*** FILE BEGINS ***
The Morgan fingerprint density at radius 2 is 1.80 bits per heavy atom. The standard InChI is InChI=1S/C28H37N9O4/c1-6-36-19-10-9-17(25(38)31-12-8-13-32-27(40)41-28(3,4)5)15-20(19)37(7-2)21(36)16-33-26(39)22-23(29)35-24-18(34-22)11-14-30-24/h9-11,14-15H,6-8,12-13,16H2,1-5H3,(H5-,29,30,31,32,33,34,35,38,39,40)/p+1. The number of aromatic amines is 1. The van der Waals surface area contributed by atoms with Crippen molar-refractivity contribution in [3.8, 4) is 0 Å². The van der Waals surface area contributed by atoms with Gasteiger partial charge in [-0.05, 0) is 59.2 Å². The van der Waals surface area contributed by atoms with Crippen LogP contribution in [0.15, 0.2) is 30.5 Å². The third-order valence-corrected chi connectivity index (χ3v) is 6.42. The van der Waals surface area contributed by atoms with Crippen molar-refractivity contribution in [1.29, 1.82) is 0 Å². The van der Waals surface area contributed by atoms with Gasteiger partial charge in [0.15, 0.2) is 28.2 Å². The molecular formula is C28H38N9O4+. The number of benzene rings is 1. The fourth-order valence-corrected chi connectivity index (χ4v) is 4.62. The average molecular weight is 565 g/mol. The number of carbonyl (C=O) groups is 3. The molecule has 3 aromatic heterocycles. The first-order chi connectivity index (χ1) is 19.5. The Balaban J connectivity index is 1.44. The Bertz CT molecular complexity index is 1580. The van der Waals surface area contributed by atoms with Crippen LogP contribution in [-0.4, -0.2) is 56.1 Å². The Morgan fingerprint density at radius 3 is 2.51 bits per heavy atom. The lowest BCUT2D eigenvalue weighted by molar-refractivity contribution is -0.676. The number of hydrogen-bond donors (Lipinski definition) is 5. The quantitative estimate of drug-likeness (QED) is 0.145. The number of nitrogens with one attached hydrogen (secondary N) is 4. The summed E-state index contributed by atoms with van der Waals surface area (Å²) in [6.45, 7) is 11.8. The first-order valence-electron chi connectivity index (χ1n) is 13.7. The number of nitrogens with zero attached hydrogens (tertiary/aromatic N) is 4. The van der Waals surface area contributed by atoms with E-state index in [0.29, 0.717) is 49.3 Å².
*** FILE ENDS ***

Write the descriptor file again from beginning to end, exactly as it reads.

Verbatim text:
The Morgan fingerprint density at radius 2 is 1.80 bits per heavy atom. The standard InChI is InChI=1S/C28H37N9O4/c1-6-36-19-10-9-17(25(38)31-12-8-13-32-27(40)41-28(3,4)5)15-20(19)37(7-2)21(36)16-33-26(39)22-23(29)35-24-18(34-22)11-14-30-24/h9-11,14-15H,6-8,12-13,16H2,1-5H3,(H5-,29,30,31,32,33,34,35,38,39,40)/p+1. The number of aromatic amines is 1. The van der Waals surface area contributed by atoms with Crippen molar-refractivity contribution in [3.8, 4) is 0 Å². The van der Waals surface area contributed by atoms with Gasteiger partial charge in [-0.05, 0) is 59.2 Å². The van der Waals surface area contributed by atoms with Crippen LogP contribution in [0.15, 0.2) is 30.5 Å². The third-order valence-corrected chi connectivity index (χ3v) is 6.42. The van der Waals surface area contributed by atoms with Crippen molar-refractivity contribution in [1.29, 1.82) is 0 Å². The van der Waals surface area contributed by atoms with Gasteiger partial charge in [0.15, 0.2) is 28.2 Å². The molecular formula is C28H38N9O4+. The number of benzene rings is 1. The fourth-order valence-corrected chi connectivity index (χ4v) is 4.62. The average molecular weight is 565 g/mol. The number of carbonyl (C=O) groups is 3. The molecule has 3 aromatic heterocycles. The first-order chi connectivity index (χ1) is 19.5. The Balaban J connectivity index is 1.44. The Bertz CT molecular complexity index is 1580. The van der Waals surface area contributed by atoms with Crippen LogP contribution in [-0.4, -0.2) is 56.1 Å². The Morgan fingerprint density at radius 3 is 2.51 bits per heavy atom. The lowest BCUT2D eigenvalue weighted by molar-refractivity contribution is -0.676. The number of hydrogen-bond donors (Lipinski definition) is 5. The quantitative estimate of drug-likeness (QED) is 0.145. The number of nitrogens with one attached hydrogen (secondary N) is 4. The summed E-state index contributed by atoms with van der Waals surface area (Å²) in [6.45, 7) is 11.8. The first-order valence-electron chi connectivity index (χ1n) is 13.7. The number of nitrogens with zero attached hydrogens (tertiary/aromatic N) is 4. The van der Waals surface area contributed by atoms with E-state index in [0.29, 0.717) is 49.3 Å².